British supermarket group Morrisons said a halving of annual profit due largely to costs incurred during the COVID-19 pandemic was a "badge of honour"
British supermarket group Morrisons said a halving of annual profit due largely to costs incurred during the COVID-19 pandemic was a “badge of honour” as the priority in 2020-21 had been feeding the nation.
The group said on Thursday it made profit before tax and exceptional items of 201 million pounds ($280 million) in the year to Jan. 31, prior to a business rates payment of 230 million pounds, down from 408 million pounds in 2019-20.
“I personally wear a halving of profits as a badge of honour,” Chief Executive David Potts told reporters.
“The British people have had access to food because the supermarket workers, not just Morrisons, were asked by government to be key workers and required to stay open, unlike pretty much the rest of society. Frankly we could have made no profit and it would have been a result,” he said.
Morrisons, Britain’s fourth biggest grocer after market leader Tesco (LON:TSCO), Sainsbury’s and Asda, said that while its like-for-like sales rose 8.6% over the year, it incurred direct pandemic costs of 290 million pounds.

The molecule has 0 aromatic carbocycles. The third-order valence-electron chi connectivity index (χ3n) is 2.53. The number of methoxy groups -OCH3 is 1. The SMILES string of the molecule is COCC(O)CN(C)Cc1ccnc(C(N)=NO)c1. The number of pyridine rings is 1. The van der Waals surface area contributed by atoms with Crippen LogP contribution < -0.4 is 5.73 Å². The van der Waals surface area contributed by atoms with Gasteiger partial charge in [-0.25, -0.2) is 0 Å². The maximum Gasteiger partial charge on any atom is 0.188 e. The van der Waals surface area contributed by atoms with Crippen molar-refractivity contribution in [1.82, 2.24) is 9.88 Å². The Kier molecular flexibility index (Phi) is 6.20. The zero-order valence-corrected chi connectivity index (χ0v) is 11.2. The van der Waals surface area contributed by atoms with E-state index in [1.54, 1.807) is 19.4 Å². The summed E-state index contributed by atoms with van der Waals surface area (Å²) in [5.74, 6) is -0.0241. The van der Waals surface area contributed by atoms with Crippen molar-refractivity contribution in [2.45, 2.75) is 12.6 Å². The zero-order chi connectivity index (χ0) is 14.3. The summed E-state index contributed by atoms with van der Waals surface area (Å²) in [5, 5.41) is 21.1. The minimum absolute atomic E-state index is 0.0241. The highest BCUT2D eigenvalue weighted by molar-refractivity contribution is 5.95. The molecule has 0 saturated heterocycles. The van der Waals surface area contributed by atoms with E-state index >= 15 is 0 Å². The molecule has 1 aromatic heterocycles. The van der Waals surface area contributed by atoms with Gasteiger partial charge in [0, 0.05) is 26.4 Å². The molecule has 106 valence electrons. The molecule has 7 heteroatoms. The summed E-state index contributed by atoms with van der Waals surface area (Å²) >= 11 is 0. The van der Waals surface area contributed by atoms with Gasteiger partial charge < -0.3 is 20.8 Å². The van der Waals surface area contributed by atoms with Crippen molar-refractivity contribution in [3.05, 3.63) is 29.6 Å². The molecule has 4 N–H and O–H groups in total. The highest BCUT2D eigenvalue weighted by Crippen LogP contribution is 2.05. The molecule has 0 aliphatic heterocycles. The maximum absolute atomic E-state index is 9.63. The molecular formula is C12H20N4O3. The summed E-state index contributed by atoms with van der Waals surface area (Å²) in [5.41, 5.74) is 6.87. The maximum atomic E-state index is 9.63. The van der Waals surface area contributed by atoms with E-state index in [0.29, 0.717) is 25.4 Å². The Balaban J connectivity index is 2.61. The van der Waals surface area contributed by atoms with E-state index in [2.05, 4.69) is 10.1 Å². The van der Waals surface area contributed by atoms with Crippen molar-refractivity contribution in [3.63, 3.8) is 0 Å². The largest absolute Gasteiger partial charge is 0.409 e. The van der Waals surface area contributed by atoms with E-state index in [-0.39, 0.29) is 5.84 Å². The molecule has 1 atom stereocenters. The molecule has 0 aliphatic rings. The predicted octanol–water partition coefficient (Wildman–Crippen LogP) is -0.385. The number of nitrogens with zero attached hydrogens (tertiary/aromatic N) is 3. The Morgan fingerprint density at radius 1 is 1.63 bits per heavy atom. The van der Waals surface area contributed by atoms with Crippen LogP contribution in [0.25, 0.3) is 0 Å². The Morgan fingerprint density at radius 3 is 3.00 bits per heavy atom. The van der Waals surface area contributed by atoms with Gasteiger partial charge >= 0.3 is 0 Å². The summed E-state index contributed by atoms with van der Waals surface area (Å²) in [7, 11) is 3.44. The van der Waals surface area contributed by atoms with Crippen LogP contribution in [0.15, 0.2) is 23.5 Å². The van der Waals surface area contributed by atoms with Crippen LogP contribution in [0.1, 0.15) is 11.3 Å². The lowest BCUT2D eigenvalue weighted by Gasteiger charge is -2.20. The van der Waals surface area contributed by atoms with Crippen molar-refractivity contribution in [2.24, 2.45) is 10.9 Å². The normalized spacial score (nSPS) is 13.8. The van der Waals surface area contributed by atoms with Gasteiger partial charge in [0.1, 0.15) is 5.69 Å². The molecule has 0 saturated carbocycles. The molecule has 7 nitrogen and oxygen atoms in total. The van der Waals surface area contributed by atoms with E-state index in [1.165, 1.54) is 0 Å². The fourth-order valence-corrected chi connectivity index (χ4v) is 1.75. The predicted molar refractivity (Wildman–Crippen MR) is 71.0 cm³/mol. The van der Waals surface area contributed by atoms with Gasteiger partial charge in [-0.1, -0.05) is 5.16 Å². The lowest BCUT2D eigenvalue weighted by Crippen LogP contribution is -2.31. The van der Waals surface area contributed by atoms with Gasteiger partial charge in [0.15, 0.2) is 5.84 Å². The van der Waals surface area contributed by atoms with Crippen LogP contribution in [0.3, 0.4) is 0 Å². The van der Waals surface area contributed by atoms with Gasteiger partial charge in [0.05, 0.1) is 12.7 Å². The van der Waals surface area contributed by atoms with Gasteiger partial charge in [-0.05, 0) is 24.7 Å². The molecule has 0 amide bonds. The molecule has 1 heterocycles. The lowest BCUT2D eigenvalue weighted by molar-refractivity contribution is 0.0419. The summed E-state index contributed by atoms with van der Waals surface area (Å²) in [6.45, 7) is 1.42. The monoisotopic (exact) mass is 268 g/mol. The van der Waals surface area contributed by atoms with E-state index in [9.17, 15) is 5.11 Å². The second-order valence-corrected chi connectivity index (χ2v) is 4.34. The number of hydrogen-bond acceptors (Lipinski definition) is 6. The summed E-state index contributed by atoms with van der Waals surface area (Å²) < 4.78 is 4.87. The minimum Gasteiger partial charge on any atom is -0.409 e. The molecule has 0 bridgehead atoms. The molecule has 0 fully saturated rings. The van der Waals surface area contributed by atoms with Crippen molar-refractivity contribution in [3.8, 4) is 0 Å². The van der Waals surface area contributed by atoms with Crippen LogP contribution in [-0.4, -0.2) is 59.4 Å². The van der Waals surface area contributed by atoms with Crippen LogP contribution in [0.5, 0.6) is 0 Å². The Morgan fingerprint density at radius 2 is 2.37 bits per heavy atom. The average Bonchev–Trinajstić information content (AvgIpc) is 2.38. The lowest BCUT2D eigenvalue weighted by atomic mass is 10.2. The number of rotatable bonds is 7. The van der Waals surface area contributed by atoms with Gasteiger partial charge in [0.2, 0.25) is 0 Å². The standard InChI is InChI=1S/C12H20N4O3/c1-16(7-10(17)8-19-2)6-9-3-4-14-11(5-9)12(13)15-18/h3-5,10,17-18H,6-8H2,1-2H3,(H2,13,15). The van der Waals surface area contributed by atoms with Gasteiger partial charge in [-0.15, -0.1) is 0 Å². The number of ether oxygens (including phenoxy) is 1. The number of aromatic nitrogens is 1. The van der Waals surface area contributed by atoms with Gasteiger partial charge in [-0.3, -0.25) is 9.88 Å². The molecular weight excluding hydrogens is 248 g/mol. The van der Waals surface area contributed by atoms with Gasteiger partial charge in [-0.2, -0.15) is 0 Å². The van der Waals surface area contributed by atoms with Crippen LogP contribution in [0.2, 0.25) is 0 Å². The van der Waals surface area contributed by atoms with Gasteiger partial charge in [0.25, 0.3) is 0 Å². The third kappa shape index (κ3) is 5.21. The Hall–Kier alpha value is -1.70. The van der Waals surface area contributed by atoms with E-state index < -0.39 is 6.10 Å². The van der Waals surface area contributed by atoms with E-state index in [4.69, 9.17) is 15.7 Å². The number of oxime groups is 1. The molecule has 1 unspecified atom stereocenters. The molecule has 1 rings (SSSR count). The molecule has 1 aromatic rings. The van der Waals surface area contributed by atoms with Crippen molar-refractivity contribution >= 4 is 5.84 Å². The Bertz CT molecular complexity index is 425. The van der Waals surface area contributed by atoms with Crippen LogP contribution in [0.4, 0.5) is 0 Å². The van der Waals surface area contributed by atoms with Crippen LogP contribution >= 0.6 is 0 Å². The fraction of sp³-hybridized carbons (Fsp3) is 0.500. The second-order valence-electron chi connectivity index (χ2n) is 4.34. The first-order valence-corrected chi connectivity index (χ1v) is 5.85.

That reflected the cost of hiring tens of thousands of additional workers, staff sick pay and in-store measures to deal with the pandemic.
Morrisons also lost revenue from in-store cafes, which were forced to close, while demand for fuel has been subdued.
In the group’s new financial year costs and cash flow comparatives ease, but those for sales get much harder.
It forecast 2021/22 profit before tax and exceptionals including business rates paid to be higher than the 431 million pounds profit achieved in 2020/21, excluding the waived rates relief.
Morrisons also expects strong free cash flow and a significant reduction in net debt.
Shares in Morrisons, which was last week relegated from the FTSE 100 index of top UK firms, were down 0.8% at 0918 GMT, valuing the business at 4.2 billion pounds.
The group is expanding its relationship with Amazon (NASDAQ:AMZN). Its ‘Morrisons on Amazon’ service is now available in about 50 towns and cities, and accounts for over 10% of sales in the majority of stores where the service is offered.
There has been persistent speculation that Amazon could emerge as a possible bidder.
“We don’t ever comment on matters related to mergers and acquisition,” said Potts.
($1 = 0.7175 pounds)